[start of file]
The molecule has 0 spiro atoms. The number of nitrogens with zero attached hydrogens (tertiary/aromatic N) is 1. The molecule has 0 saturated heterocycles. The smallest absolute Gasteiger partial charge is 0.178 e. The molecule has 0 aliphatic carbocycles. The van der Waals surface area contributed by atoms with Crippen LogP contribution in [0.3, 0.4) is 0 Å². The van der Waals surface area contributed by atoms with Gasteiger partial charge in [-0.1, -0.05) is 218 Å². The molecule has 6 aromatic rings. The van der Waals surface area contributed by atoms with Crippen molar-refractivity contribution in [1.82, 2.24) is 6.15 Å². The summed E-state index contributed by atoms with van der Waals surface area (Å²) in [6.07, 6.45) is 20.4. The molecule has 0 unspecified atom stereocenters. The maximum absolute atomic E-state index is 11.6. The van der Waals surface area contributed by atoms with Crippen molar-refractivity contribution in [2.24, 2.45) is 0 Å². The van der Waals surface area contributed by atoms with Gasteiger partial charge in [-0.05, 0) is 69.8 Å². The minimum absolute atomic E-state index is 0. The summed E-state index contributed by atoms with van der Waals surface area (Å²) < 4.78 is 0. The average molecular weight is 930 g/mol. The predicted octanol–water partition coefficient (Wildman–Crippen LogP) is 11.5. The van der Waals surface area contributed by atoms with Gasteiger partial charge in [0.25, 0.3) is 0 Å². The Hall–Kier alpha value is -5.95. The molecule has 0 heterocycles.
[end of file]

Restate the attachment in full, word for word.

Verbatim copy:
The molecule has 0 spiro atoms. The number of nitrogens with zero attached hydrogens (tertiary/aromatic N) is 1. The molecule has 0 saturated heterocycles. The smallest absolute Gasteiger partial charge is 0.178 e. The molecule has 0 aliphatic carbocycles. The van der Waals surface area contributed by atoms with Crippen LogP contribution in [0.3, 0.4) is 0 Å². The van der Waals surface area contributed by atoms with Gasteiger partial charge in [-0.1, -0.05) is 218 Å². The molecule has 6 aromatic rings. The van der Waals surface area contributed by atoms with Crippen molar-refractivity contribution in [1.82, 2.24) is 6.15 Å². The summed E-state index contributed by atoms with van der Waals surface area (Å²) in [6.07, 6.45) is 20.4. The molecule has 0 unspecified atom stereocenters. The maximum absolute atomic E-state index is 11.6. The van der Waals surface area contributed by atoms with Crippen molar-refractivity contribution in [2.24, 2.45) is 0 Å². The van der Waals surface area contributed by atoms with Gasteiger partial charge in [-0.05, 0) is 69.8 Å². The minimum absolute atomic E-state index is 0. The summed E-state index contributed by atoms with van der Waals surface area (Å²) < 4.78 is 0. The average molecular weight is 930 g/mol. The predicted octanol–water partition coefficient (Wildman–Crippen LogP) is 11.5. The van der Waals surface area contributed by atoms with Gasteiger partial charge in [0.25, 0.3) is 0 Å². The Hall–Kier alpha value is -5.95. The molecule has 0 heterocycles.